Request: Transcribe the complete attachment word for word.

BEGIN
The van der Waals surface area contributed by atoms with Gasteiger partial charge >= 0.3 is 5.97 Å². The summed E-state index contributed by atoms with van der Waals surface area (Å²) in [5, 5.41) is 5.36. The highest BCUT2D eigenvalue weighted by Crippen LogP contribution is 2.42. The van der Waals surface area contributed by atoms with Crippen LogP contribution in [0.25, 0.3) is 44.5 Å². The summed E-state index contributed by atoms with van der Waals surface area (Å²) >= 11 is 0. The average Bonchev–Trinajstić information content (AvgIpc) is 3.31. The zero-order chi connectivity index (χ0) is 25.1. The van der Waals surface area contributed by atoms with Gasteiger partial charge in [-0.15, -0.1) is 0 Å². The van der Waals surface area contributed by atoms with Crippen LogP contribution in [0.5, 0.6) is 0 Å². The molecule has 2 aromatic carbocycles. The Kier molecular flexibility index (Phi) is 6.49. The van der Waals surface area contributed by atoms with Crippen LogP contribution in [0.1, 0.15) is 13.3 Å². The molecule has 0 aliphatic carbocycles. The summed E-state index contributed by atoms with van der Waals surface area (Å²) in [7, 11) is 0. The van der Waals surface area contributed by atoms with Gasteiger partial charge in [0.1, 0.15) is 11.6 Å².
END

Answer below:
The van der Waals surface area contributed by atoms with Gasteiger partial charge >= 0.3 is 5.97 Å². The summed E-state index contributed by atoms with van der Waals surface area (Å²) in [5, 5.41) is 5.36. The highest BCUT2D eigenvalue weighted by Crippen LogP contribution is 2.42. The van der Waals surface area contributed by atoms with Crippen LogP contribution in [0.25, 0.3) is 44.5 Å². The summed E-state index contributed by atoms with van der Waals surface area (Å²) >= 11 is 0. The average Bonchev–Trinajstić information content (AvgIpc) is 3.31. The zero-order chi connectivity index (χ0) is 25.1. The van der Waals surface area contributed by atoms with Gasteiger partial charge in [-0.15, -0.1) is 0 Å². The van der Waals surface area contributed by atoms with Crippen LogP contribution in [0.5, 0.6) is 0 Å². The molecule has 2 aromatic carbocycles. The Kier molecular flexibility index (Phi) is 6.49. The van der Waals surface area contributed by atoms with Crippen LogP contribution in [0.1, 0.15) is 13.3 Å². The molecule has 0 aliphatic carbocycles. The summed E-state index contributed by atoms with van der Waals surface area (Å²) in [7, 11) is 0. The van der Waals surface area contributed by atoms with Gasteiger partial charge in [0.1, 0.15) is 11.6 Å².